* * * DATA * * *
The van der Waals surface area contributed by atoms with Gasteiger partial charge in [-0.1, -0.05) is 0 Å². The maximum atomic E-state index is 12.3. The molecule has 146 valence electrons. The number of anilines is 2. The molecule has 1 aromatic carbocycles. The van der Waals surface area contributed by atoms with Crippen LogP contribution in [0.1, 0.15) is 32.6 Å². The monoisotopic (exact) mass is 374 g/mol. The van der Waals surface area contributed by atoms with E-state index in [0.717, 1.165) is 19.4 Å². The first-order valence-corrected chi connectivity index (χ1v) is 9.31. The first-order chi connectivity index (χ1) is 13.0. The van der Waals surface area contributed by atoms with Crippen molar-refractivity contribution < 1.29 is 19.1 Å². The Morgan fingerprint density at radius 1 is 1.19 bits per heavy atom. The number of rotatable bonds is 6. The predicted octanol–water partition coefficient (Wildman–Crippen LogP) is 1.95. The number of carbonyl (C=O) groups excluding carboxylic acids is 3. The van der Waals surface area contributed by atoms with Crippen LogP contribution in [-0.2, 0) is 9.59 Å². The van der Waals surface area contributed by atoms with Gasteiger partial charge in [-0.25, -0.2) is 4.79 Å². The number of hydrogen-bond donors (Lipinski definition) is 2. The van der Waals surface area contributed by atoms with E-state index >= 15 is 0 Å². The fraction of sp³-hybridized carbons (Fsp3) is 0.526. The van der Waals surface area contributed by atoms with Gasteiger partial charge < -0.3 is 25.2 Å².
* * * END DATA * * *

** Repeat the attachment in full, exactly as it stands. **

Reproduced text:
The van der Waals surface area contributed by atoms with Gasteiger partial charge in [-0.1, -0.05) is 0 Å². The maximum atomic E-state index is 12.3. The molecule has 146 valence electrons. The number of anilines is 2. The molecule has 1 aromatic carbocycles. The van der Waals surface area contributed by atoms with Crippen LogP contribution in [0.1, 0.15) is 32.6 Å². The monoisotopic (exact) mass is 374 g/mol. The van der Waals surface area contributed by atoms with E-state index in [0.717, 1.165) is 19.4 Å². The first-order valence-corrected chi connectivity index (χ1v) is 9.31. The first-order chi connectivity index (χ1) is 13.0. The van der Waals surface area contributed by atoms with Crippen molar-refractivity contribution < 1.29 is 19.1 Å². The Morgan fingerprint density at radius 1 is 1.19 bits per heavy atom. The number of rotatable bonds is 6. The predicted octanol–water partition coefficient (Wildman–Crippen LogP) is 1.95. The number of carbonyl (C=O) groups excluding carboxylic acids is 3. The van der Waals surface area contributed by atoms with Crippen LogP contribution in [-0.2, 0) is 9.59 Å². The van der Waals surface area contributed by atoms with Gasteiger partial charge in [-0.25, -0.2) is 4.79 Å². The number of hydrogen-bond donors (Lipinski definition) is 2. The van der Waals surface area contributed by atoms with E-state index >= 15 is 0 Å². The fraction of sp³-hybridized carbons (Fsp3) is 0.526. The van der Waals surface area contributed by atoms with Gasteiger partial charge < -0.3 is 25.2 Å².